Government states its intention to remain part of F-Gas for at least EU withdrawal period. Longer-term plans for compliance are subject to Brexit negotiations.
Parliament’s Environmental Audit Committee has expressed disappointment. The lack of clear targets and time-frames from the government to meet the ambitions of EU F-Gas regulation are raising concern.
The committee reviews government departments and public-sector organisations working to sustainable initiatives. The cross-party body was critical of commitments from government to meet the key recommendations in its report. This includes amendments in areas such as heat pump subsidies.
The committee’s comments came after the publication of the government’s response to a report it published earlier this year around the UK’s work to reduce F-Gas emissions. Government used the response to set out its intention to remain part of the F-Gas system at the very least until the UK’s withdrawal period from the EU ends.
“What happens after that is subject to negotiations on the UK’s long-term relationship with the EU where we are seeking a close partnership. We are exploring all options including staying in the EU system.”
“Regardless of the outcome of the negotiations. The government intends to maintain the current pace of HFC phase-down, to maintain the high level of environmental ambition. Provide certainty for businesses, which have already invested on the basis of the current phase-down schedule.”
Government also detailed policy its aims on low GWP inhalers for medical use, as well as its decision to avoid revising heat pump incentives.
Recommendations by the Committee to prioritise lower GWP heat pump technology only was rejected by the government. The government’s decision was based on findings of a study that it conducted urging improved uptake of heat pump technology.
The response document said, “The F-Gas quota cuts are already driving industry to look for low GWP alternatives for heat pumps. Any more measures to reduce the use of high GWP refrigerants must not hinder heat pump uptake. That would be counter-productive for the environment.”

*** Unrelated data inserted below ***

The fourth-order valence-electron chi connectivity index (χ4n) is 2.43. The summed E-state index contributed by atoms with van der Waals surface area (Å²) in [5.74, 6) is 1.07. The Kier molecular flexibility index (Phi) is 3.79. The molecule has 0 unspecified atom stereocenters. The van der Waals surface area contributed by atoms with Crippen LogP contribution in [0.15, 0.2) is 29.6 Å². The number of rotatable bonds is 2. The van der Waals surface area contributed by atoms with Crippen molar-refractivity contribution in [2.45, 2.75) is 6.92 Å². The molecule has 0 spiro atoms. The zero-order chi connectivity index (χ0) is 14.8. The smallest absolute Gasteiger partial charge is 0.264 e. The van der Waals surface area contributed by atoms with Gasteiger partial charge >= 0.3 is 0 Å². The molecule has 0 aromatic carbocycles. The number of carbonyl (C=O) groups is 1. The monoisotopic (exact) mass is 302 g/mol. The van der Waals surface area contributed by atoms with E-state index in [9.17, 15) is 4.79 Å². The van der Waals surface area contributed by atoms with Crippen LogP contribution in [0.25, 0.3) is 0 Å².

“Around 20,000 heat pumps are currently installed each year in the UK. Of which around 20–25 per cent are supported by the government’s Renewable Heat Incentive (RHI). The current RHI scheme runs until 2020/21. Any changes to its terms can’t be applied retrospectively and would only capture a small number of heat pump installations.”
Concerns were also raised by the government. They believe the switch to alternative low-level flammability could also serve as a barrier to use of heat pumps.
The Government would continue to work with industry on switching to these lower GWP products without slowing the pace of heat pump uptake.
Committee chair Mary Creagh, was critical of the government’s response to its heat pump recommendations.
“The government’s failure to address the subsidy scheme for heat pumps means that up to 15,000 heat pumps using F-gases will be paid for by the taxpayer over the next three years.”
The committee was disappointed at a lack of urgency and clear targets for achieving the core recommendations in its F-Gas report. This was despite a positive response from Whitehall to the report’s recommendations.
“Tackling F-Gas emissions is crucial to reducing the UK’s greenhouse gas output. In doing so would prove our commitment to tackling climate change. Last month, the Committee on Climate Change expressed support for our F-gas policy recommendations. Given its warnings that the UK may miss it’s carbon budgets.”